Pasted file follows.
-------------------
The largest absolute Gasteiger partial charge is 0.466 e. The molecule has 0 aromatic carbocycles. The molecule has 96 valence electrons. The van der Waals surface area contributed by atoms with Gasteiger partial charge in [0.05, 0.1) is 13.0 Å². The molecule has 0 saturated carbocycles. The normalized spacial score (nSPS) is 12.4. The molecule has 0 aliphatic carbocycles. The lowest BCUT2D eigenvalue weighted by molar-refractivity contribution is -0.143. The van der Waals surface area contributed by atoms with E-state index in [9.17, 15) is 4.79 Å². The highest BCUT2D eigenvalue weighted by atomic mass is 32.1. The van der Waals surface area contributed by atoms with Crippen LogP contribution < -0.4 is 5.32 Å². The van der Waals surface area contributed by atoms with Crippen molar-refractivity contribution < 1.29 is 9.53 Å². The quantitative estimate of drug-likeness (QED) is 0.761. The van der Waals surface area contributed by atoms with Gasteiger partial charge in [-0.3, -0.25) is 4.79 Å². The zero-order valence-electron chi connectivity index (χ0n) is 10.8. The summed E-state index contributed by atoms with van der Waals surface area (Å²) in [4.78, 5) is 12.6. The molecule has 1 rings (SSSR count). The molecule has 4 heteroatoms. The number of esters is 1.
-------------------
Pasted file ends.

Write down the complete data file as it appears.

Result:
The largest absolute Gasteiger partial charge is 0.466 e. The molecule has 0 aromatic carbocycles. The molecule has 96 valence electrons. The van der Waals surface area contributed by atoms with Gasteiger partial charge in [0.05, 0.1) is 13.0 Å². The molecule has 0 saturated carbocycles. The normalized spacial score (nSPS) is 12.4. The molecule has 0 aliphatic carbocycles. The lowest BCUT2D eigenvalue weighted by molar-refractivity contribution is -0.143. The van der Waals surface area contributed by atoms with E-state index in [9.17, 15) is 4.79 Å². The highest BCUT2D eigenvalue weighted by atomic mass is 32.1. The van der Waals surface area contributed by atoms with Crippen LogP contribution < -0.4 is 5.32 Å². The van der Waals surface area contributed by atoms with Crippen molar-refractivity contribution < 1.29 is 9.53 Å². The quantitative estimate of drug-likeness (QED) is 0.761. The van der Waals surface area contributed by atoms with Gasteiger partial charge in [-0.3, -0.25) is 4.79 Å². The zero-order valence-electron chi connectivity index (χ0n) is 10.8. The summed E-state index contributed by atoms with van der Waals surface area (Å²) in [4.78, 5) is 12.6. The molecule has 1 rings (SSSR count). The molecule has 4 heteroatoms. The number of esters is 1.